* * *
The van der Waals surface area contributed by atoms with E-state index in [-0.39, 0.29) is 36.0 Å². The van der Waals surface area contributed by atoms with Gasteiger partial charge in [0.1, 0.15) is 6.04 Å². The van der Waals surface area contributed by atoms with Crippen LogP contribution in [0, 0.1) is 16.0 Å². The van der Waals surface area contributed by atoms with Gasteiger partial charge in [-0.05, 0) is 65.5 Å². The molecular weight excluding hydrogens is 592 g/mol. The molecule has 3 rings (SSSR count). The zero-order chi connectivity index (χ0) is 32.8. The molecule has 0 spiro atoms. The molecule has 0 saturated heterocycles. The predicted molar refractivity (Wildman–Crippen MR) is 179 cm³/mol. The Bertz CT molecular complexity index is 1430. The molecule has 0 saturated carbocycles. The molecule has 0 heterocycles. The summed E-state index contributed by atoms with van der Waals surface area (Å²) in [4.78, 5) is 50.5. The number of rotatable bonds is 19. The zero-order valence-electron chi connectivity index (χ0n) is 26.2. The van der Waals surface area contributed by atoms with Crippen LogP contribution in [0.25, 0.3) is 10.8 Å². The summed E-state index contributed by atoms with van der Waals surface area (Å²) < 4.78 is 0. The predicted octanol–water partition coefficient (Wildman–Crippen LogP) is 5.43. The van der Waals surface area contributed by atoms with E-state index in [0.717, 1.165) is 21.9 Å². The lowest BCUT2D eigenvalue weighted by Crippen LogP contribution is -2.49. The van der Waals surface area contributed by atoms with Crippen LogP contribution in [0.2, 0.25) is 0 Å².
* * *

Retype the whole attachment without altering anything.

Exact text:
The van der Waals surface area contributed by atoms with E-state index in [-0.39, 0.29) is 36.0 Å². The van der Waals surface area contributed by atoms with Gasteiger partial charge in [0.1, 0.15) is 6.04 Å². The van der Waals surface area contributed by atoms with Crippen LogP contribution in [0, 0.1) is 16.0 Å². The van der Waals surface area contributed by atoms with Gasteiger partial charge in [-0.05, 0) is 65.5 Å². The molecular weight excluding hydrogens is 592 g/mol. The molecule has 3 rings (SSSR count). The zero-order chi connectivity index (χ0) is 32.8. The molecule has 0 spiro atoms. The molecule has 0 saturated heterocycles. The predicted molar refractivity (Wildman–Crippen MR) is 179 cm³/mol. The Bertz CT molecular complexity index is 1430. The molecule has 0 saturated carbocycles. The molecule has 0 heterocycles. The summed E-state index contributed by atoms with van der Waals surface area (Å²) in [4.78, 5) is 50.5. The number of rotatable bonds is 19. The zero-order valence-electron chi connectivity index (χ0n) is 26.2. The van der Waals surface area contributed by atoms with Crippen LogP contribution in [0.25, 0.3) is 10.8 Å². The summed E-state index contributed by atoms with van der Waals surface area (Å²) < 4.78 is 0. The predicted octanol–water partition coefficient (Wildman–Crippen LogP) is 5.43. The van der Waals surface area contributed by atoms with E-state index in [0.717, 1.165) is 21.9 Å². The lowest BCUT2D eigenvalue weighted by Crippen LogP contribution is -2.49. The van der Waals surface area contributed by atoms with Crippen LogP contribution in [0.2, 0.25) is 0 Å².